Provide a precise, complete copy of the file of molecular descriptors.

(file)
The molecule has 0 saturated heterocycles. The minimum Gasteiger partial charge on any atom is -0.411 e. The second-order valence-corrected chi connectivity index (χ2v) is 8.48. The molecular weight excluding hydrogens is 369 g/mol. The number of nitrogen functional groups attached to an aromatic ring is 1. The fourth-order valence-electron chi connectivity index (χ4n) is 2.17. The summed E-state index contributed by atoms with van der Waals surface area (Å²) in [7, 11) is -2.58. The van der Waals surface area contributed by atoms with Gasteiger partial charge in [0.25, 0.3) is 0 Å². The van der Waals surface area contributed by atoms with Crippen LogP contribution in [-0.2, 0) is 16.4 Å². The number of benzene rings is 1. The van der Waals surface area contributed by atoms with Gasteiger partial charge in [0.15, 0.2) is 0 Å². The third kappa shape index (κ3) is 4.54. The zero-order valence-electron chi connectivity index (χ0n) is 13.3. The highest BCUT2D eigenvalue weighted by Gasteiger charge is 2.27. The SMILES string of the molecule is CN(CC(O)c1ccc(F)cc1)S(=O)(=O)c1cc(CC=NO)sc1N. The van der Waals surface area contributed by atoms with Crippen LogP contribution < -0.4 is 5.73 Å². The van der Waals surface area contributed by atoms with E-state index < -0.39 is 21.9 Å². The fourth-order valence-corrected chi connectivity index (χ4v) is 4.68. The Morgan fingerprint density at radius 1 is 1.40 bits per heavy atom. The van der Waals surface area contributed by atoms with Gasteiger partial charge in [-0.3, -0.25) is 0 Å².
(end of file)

The molecule has 0 saturated heterocycles. The minimum Gasteiger partial charge on any atom is -0.411 e. The second-order valence-corrected chi connectivity index (χ2v) is 8.48. The molecular weight excluding hydrogens is 369 g/mol. The number of nitrogen functional groups attached to an aromatic ring is 1. The fourth-order valence-electron chi connectivity index (χ4n) is 2.17. The summed E-state index contributed by atoms with van der Waals surface area (Å²) in [7, 11) is -2.58. The van der Waals surface area contributed by atoms with Gasteiger partial charge in [0.25, 0.3) is 0 Å². The van der Waals surface area contributed by atoms with Crippen LogP contribution in [-0.2, 0) is 16.4 Å². The number of benzene rings is 1. The van der Waals surface area contributed by atoms with Gasteiger partial charge in [0.15, 0.2) is 0 Å². The third kappa shape index (κ3) is 4.54. The zero-order valence-electron chi connectivity index (χ0n) is 13.3. The highest BCUT2D eigenvalue weighted by Gasteiger charge is 2.27. The SMILES string of the molecule is CN(CC(O)c1ccc(F)cc1)S(=O)(=O)c1cc(CC=NO)sc1N. The van der Waals surface area contributed by atoms with Crippen LogP contribution < -0.4 is 5.73 Å². The van der Waals surface area contributed by atoms with E-state index < -0.39 is 21.9 Å². The fourth-order valence-corrected chi connectivity index (χ4v) is 4.68. The Morgan fingerprint density at radius 1 is 1.40 bits per heavy atom. The van der Waals surface area contributed by atoms with Gasteiger partial charge in [-0.3, -0.25) is 0 Å².